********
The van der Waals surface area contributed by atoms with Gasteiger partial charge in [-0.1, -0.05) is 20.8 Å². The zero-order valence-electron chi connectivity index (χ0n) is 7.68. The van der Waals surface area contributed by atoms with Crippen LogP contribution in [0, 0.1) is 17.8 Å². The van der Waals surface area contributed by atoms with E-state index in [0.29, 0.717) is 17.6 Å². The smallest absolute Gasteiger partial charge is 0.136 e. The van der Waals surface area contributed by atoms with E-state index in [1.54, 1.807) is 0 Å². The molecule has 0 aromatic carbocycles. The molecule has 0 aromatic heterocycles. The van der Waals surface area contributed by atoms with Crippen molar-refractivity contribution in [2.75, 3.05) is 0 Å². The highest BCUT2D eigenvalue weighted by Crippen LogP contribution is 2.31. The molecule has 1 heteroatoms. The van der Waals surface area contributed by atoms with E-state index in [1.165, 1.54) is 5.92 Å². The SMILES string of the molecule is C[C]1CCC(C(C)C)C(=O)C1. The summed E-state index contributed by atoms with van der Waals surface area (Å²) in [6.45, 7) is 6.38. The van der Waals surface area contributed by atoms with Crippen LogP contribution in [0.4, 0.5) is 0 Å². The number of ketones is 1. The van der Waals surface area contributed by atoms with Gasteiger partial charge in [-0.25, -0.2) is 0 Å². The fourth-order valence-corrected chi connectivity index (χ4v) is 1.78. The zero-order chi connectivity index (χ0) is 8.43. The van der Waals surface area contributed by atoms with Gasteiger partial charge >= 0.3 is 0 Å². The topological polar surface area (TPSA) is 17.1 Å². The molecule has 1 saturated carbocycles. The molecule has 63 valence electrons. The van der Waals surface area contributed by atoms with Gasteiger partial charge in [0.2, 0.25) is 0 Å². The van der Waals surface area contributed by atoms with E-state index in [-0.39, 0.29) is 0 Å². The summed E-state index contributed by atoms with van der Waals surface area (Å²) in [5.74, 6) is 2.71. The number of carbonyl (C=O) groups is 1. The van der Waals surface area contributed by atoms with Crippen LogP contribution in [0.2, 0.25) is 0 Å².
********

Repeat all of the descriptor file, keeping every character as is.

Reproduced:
The van der Waals surface area contributed by atoms with Gasteiger partial charge in [-0.1, -0.05) is 20.8 Å². The zero-order valence-electron chi connectivity index (χ0n) is 7.68. The van der Waals surface area contributed by atoms with Crippen LogP contribution in [0, 0.1) is 17.8 Å². The van der Waals surface area contributed by atoms with E-state index in [0.29, 0.717) is 17.6 Å². The smallest absolute Gasteiger partial charge is 0.136 e. The van der Waals surface area contributed by atoms with E-state index in [1.54, 1.807) is 0 Å². The molecule has 0 aromatic carbocycles. The molecule has 0 aromatic heterocycles. The van der Waals surface area contributed by atoms with Crippen molar-refractivity contribution in [2.75, 3.05) is 0 Å². The highest BCUT2D eigenvalue weighted by Crippen LogP contribution is 2.31. The molecule has 1 heteroatoms. The van der Waals surface area contributed by atoms with E-state index in [1.165, 1.54) is 5.92 Å². The SMILES string of the molecule is C[C]1CCC(C(C)C)C(=O)C1. The summed E-state index contributed by atoms with van der Waals surface area (Å²) in [6.45, 7) is 6.38. The van der Waals surface area contributed by atoms with Crippen LogP contribution in [0.4, 0.5) is 0 Å². The number of ketones is 1. The van der Waals surface area contributed by atoms with Gasteiger partial charge in [-0.25, -0.2) is 0 Å². The fourth-order valence-corrected chi connectivity index (χ4v) is 1.78. The zero-order chi connectivity index (χ0) is 8.43. The van der Waals surface area contributed by atoms with Gasteiger partial charge >= 0.3 is 0 Å². The topological polar surface area (TPSA) is 17.1 Å². The molecule has 1 saturated carbocycles. The molecule has 63 valence electrons. The van der Waals surface area contributed by atoms with Gasteiger partial charge in [0.2, 0.25) is 0 Å². The van der Waals surface area contributed by atoms with E-state index in [-0.39, 0.29) is 0 Å². The summed E-state index contributed by atoms with van der Waals surface area (Å²) in [5.74, 6) is 2.71. The number of carbonyl (C=O) groups is 1. The van der Waals surface area contributed by atoms with Crippen LogP contribution in [0.2, 0.25) is 0 Å².